The current Administration seems to have a soft spot when it comes to those who have violated the rules. In a speech at the current NAACP Conference in Philadelphia, President Obama mentioned that, among other things, employers should not be allowed to ask an applicant if they had been previously convicted of a crime. Also, he said that once they had served their time their right to vote should be restored.
Coincidentally (or maybe not), his Administration also believes that lenders, who had previously violated lending laws and/or FHA rules, should not need to certify, for each new FHA loan they make, that they are not, or have not recently been, subject to certain charges or penalties. They could no longer originate FHA loans if they certified that they violated any rules which resulted in fines or penalties. (Certifications)
Interestingly, just before HUD announced this change to the FHA loan level certification, five very large banks were in the process of agreeing to settle and plead guilty in a criminal antitrust violation suit. With such a plea, under the existing FHA certification rules, these banks would then be barred from any further FHA loan originations. The plot thickens.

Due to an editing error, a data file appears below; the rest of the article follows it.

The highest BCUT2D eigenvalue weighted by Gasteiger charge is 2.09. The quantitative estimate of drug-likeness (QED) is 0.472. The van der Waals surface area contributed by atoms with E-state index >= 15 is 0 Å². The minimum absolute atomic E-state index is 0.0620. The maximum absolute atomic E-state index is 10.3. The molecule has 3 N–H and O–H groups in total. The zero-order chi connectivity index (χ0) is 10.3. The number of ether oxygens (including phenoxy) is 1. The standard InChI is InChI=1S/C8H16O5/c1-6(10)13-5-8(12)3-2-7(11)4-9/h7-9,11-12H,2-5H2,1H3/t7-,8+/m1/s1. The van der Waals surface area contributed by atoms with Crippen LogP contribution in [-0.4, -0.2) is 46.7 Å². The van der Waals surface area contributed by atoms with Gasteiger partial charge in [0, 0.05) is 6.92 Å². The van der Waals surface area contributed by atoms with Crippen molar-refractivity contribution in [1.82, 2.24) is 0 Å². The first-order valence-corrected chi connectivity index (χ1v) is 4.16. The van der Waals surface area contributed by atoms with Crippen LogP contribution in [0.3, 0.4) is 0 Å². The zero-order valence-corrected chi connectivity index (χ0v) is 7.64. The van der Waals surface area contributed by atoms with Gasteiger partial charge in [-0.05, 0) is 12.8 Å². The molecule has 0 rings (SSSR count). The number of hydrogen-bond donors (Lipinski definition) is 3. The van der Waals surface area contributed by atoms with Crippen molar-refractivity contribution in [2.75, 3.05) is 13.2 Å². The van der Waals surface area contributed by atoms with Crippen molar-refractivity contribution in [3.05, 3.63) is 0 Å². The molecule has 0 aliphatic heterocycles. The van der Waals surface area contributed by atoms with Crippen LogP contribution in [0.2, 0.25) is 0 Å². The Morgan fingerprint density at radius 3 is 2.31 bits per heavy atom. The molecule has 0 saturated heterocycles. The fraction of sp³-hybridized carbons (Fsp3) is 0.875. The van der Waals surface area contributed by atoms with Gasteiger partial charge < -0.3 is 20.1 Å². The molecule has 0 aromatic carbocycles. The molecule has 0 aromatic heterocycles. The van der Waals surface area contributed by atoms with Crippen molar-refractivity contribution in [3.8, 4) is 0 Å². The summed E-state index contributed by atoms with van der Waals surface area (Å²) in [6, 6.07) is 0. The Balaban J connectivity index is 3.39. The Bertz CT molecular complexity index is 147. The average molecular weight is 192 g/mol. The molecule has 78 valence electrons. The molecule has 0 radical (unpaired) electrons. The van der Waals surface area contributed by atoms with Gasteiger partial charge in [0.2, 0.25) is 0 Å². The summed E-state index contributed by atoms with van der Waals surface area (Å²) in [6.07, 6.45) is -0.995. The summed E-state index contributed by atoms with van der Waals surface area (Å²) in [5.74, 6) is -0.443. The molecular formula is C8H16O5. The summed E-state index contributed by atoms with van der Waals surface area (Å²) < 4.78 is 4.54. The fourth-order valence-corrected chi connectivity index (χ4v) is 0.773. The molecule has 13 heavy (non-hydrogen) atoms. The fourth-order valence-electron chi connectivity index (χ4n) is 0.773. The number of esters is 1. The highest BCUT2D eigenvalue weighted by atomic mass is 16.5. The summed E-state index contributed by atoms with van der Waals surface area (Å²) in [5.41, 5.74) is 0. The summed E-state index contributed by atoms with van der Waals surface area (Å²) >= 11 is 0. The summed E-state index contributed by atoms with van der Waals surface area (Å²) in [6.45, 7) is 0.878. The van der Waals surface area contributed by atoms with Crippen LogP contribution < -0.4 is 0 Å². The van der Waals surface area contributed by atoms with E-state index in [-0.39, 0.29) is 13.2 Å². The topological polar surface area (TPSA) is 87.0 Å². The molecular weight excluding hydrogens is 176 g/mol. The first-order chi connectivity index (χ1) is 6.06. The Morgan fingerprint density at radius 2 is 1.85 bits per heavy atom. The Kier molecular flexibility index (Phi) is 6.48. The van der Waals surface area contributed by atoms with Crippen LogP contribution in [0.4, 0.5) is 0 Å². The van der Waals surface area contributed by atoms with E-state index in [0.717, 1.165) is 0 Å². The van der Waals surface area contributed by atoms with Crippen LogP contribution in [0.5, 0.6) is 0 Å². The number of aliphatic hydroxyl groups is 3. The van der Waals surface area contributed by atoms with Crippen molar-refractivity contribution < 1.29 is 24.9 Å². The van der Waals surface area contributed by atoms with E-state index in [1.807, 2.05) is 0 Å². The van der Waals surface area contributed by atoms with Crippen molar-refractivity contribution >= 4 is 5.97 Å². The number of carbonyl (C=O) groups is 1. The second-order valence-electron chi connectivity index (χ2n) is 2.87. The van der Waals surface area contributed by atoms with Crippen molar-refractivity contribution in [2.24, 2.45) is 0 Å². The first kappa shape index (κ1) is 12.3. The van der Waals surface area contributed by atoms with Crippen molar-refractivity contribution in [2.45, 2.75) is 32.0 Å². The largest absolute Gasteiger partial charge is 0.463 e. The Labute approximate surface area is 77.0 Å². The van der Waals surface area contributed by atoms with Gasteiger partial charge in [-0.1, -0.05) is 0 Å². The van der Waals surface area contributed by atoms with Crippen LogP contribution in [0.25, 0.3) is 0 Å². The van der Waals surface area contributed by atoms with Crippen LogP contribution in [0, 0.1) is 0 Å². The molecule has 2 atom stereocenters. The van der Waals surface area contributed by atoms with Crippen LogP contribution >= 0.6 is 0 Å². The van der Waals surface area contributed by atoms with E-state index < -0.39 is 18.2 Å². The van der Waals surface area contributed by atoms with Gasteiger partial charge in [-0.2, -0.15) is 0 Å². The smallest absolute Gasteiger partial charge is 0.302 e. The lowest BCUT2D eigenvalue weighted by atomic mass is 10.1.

Was the change made to entice the plea, get the fines but allow the banks to continue to originate FHA loans? Does it matter that these institutions broke the rules, violated their trust and cost the taxpayers money? Would it hurt the economy, the housing markets or the consumer if these banks were no longer allowed to do FHA lending?
This past weekend my grandson played in a baseball tournament. The tournament has certain rules which all teams must follow. In two of the games, the coaches broke the rules. They had to forfeit those games. Even though they actually won the games, they were disqualified. Was that fair to the players? The kids didn’t do anything wrong. The team broke the rules; the team had to pay the price. Otherwise, why have rules?
It’s simple; break the rules; pay the price. According to the Baretta TV show theme song (Keep Your Eye on the Sparrow), “…don’t do the crime if you can’t do the time…” (Editor’s Note: For those of you born after 1970, Baretta was a TV show on ABC from 1975 to 1978)
The best way to avoid this dilemma is to originate quality compliant loans. Loan defects which are not addressed are what cause the problems. Lenders need to have the systems and monitoring tools in place to ensure their loans are being originated and closed in accordance with all specific laws, rules and regulations which govern lending. Otherwise, we have chaos.
Make sure you are playing by the rules and you have nothing to worry about.